Question: In the story of the Israelites exiting Egypt, one of the most significant and biggest events is the crossing of the Red Sea. This event occurs when the Israelites, after receiving Pharaoh’s permission, leave Egypt in haste and a week later reach the Red Sea.
Pharaoh, after a few days, regrets his decision to release the Jews and sends his entire army with chariots and horses to chase them. The situation seemed hopeless to the Jews, they faced the sea and were surrounded on three sides.
At this point, the Creator told Moses to raise his staff—and the sea parted, divided into two halves. As soon as the Israelites crossed in the middle and reached the opposite shore, the sea returned to its usual state, and the Egyptians pursuing them drowned. What does this story about crossing the Red Sea symbolize?
Answer: I think the Torah was given to man to discover his qualities, tendencies, desires, intentions, and thoughts, to realize that a man is a small world that has everything in it: Egypt, the people of Israel, Mount Sinai, the Sinai desert, and the Red Sea. Everything that exists in the world is inside man.
Moreover, by studying the wisdom of Kabbalah correctly we reveal that there is no world outside of man. It seems to me that I am in a room called a studio and there are other people and various subjects in it apart from me. But all this is in me, inside of me. My qualities draw this picture on my internal screen. However this picture is sensory.
Let’s fantasize a little. Let us say that we can live another 100-200 years. Who thought about television 100 years ago? No one! Suddenly the first little black-and-white television appeared, then a bigger one, and then a color one with a few channels.
Let’s assume that in 100 years we will produce a television that will create the complete illusion of a movie, as if you are there, inside, among the people, and even experience different scents. You look at this game and it even involves you, and all these images, created by, let’s assume, laser beams in the air, interact with you.
You project your thoughts and desires on them, and they on you, and all of it is a special program in which you participate and play together with artificial images. And suddenly you discover that you are exactly the same, because what makes you different from them? And they, apparently, also look at each other and at you the same way. This is the people.
Ultimately, we are some kind of a program that materializes in such a form and nothing more. So what is the difference between internal and external? There is none. We are all a kind of holographic, three-dimensional picture that can also be more dimensional. And this is how we live.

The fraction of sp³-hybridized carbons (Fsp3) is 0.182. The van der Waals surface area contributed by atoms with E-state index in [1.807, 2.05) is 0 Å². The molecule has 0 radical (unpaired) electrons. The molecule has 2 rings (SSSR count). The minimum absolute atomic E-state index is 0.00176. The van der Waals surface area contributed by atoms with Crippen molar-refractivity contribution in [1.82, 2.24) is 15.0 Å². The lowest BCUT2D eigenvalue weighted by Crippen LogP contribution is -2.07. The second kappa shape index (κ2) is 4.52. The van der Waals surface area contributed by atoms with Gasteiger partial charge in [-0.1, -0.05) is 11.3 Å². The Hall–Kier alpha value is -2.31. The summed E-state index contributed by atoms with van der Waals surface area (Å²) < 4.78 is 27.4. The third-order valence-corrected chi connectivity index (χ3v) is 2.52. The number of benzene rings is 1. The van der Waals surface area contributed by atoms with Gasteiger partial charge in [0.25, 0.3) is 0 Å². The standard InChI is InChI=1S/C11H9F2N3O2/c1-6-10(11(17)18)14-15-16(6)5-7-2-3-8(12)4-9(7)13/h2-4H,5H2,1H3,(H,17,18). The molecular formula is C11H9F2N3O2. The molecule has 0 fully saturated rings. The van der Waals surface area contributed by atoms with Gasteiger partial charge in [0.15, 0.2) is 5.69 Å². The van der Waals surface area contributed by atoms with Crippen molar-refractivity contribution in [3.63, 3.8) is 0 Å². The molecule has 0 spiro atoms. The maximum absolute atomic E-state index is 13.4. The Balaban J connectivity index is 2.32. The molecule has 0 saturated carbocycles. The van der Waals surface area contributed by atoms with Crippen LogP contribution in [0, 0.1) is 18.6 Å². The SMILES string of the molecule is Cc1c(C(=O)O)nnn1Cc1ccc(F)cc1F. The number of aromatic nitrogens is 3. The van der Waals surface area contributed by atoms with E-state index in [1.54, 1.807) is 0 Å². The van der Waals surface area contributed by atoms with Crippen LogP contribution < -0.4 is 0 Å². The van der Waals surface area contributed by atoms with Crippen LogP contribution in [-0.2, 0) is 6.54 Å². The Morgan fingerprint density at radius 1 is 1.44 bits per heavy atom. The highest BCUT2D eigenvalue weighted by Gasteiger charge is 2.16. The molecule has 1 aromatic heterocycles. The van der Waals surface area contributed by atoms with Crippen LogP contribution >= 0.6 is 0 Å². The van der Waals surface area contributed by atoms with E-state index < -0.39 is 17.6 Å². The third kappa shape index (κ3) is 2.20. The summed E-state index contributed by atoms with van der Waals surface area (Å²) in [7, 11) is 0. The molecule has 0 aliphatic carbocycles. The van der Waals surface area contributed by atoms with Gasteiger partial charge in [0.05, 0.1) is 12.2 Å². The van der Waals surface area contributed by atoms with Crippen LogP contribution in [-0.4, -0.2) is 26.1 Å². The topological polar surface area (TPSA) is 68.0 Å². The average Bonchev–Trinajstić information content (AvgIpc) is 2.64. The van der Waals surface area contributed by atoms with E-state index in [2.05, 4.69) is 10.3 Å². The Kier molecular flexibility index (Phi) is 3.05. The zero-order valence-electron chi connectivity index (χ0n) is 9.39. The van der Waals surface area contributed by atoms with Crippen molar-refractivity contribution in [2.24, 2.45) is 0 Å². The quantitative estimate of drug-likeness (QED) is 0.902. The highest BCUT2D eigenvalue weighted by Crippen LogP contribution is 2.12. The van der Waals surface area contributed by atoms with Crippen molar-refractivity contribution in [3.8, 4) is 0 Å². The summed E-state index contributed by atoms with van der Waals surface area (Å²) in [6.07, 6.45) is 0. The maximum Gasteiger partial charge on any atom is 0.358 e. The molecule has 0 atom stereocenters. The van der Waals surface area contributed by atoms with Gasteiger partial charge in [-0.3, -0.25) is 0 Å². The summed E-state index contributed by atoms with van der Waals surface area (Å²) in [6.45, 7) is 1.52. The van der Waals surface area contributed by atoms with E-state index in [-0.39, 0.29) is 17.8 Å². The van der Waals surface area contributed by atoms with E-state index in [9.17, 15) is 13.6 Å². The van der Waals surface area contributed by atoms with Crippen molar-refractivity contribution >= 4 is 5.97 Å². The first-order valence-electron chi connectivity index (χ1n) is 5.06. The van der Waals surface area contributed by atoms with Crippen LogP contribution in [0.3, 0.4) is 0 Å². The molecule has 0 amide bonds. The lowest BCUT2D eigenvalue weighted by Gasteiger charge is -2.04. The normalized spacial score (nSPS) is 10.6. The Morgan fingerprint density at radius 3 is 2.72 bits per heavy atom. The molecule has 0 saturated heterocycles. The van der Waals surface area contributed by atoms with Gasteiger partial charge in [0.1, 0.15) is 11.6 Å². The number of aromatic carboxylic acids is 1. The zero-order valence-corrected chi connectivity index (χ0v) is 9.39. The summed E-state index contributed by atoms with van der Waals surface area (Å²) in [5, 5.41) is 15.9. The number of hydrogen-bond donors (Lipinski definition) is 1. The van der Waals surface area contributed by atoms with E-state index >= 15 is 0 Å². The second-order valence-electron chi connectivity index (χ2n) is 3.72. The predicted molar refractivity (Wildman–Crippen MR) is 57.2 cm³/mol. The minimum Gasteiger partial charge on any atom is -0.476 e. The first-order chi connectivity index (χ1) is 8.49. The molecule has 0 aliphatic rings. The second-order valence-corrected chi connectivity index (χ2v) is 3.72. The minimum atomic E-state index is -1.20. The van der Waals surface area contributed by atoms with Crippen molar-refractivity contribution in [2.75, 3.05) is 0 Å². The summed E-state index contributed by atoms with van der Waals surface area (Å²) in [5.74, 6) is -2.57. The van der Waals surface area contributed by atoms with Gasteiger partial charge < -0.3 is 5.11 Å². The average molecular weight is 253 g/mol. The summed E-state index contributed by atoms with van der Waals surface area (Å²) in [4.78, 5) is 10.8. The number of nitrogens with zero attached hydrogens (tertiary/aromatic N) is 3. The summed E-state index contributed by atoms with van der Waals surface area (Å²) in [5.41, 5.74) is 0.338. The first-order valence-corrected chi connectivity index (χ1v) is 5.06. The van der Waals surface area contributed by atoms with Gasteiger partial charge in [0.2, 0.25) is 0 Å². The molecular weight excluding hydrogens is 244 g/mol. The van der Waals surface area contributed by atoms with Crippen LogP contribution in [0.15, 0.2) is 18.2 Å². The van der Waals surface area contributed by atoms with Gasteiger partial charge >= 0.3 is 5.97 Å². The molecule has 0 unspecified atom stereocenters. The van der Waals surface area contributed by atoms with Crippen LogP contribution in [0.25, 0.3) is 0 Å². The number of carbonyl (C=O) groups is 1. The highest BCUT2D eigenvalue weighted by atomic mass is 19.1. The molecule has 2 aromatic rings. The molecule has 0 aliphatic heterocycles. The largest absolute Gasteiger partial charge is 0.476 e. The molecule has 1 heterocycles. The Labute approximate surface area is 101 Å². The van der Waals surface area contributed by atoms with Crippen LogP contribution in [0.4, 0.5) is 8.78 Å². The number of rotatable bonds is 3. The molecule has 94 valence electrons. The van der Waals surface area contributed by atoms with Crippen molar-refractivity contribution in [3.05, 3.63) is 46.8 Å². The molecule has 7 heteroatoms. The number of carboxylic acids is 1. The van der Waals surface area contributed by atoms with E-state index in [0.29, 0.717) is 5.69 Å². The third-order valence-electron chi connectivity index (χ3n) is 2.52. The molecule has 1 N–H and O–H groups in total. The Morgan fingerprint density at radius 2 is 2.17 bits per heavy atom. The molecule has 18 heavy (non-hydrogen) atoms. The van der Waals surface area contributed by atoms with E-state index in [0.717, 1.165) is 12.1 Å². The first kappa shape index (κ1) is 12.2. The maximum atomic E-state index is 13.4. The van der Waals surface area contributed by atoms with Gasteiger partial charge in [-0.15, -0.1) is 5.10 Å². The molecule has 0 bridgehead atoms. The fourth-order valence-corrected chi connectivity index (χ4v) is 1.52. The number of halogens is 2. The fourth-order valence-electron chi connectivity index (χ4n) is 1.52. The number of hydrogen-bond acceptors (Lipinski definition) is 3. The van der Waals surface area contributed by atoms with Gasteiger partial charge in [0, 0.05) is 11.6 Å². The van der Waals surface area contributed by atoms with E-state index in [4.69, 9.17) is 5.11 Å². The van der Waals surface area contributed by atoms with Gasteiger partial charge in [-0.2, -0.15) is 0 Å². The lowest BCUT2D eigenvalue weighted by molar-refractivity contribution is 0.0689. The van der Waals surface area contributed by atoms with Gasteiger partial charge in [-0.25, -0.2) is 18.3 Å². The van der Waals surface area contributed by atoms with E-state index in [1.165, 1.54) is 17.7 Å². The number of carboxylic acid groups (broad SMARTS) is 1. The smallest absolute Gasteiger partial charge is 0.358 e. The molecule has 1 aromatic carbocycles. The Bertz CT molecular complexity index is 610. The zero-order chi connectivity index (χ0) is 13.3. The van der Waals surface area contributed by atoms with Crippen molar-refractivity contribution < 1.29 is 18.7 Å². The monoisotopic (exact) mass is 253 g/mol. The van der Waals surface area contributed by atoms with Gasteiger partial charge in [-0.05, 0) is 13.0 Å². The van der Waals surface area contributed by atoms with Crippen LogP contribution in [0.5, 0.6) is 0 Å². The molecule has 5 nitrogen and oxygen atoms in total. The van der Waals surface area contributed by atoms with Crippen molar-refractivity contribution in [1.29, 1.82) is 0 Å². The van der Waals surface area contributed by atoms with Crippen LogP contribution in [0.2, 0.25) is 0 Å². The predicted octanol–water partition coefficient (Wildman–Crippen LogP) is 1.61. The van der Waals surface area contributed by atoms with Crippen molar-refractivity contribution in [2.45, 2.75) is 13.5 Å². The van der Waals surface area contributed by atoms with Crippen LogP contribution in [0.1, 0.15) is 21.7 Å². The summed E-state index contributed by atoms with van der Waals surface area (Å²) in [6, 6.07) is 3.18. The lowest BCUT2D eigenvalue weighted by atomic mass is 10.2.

Actually, this is what the Torah explains to us. So far it is hard for us to imagine this, but when we really approach spiritual perception this is exactly what is gradually revealed to us. We develop an ability to understand and feel the truth, to live in it, and to be in a constant interaction with it.
The wisdom of Kabbalah allows us to do it; therefore it is called the wisdom of reception (Kabbalah means reception in Hebrew), the wisdom of perception. This is why the Torah tells us about all the situations in such a form, meaning it is talking about a person who understands that he is inside a play or a game where the upper thought, the upper program, creates all these images and he exists together with them in this life.
Then a question arises: How does he relate to this great mind and the great desire that controls this theatre? Either he exists in it understanding this fact and searches for the most correct way to play his role, or he lives as he pleases, every moment following his senses and selecting what is best for himself.
The person that lives within himself is seemingly disconnected from others; he doesn’t care about these images, the process that everyone undergoes, and this general intention, the so-called purpose of creation. He lives every minute just for his own benefit, according to his shallow inner feeling. He is allowed to realize his internal personal program.
But it is made clear to him that there is a common program and he can play together with others according to this program. And then he moves together with the global upper thought and desire, called the thought of creation. Between these two things, a person can be in connection with the thought of creation to different extents or in connection with his “animal body,” as long as he is happy.
From KabTV’s “A New Life” 4/21/16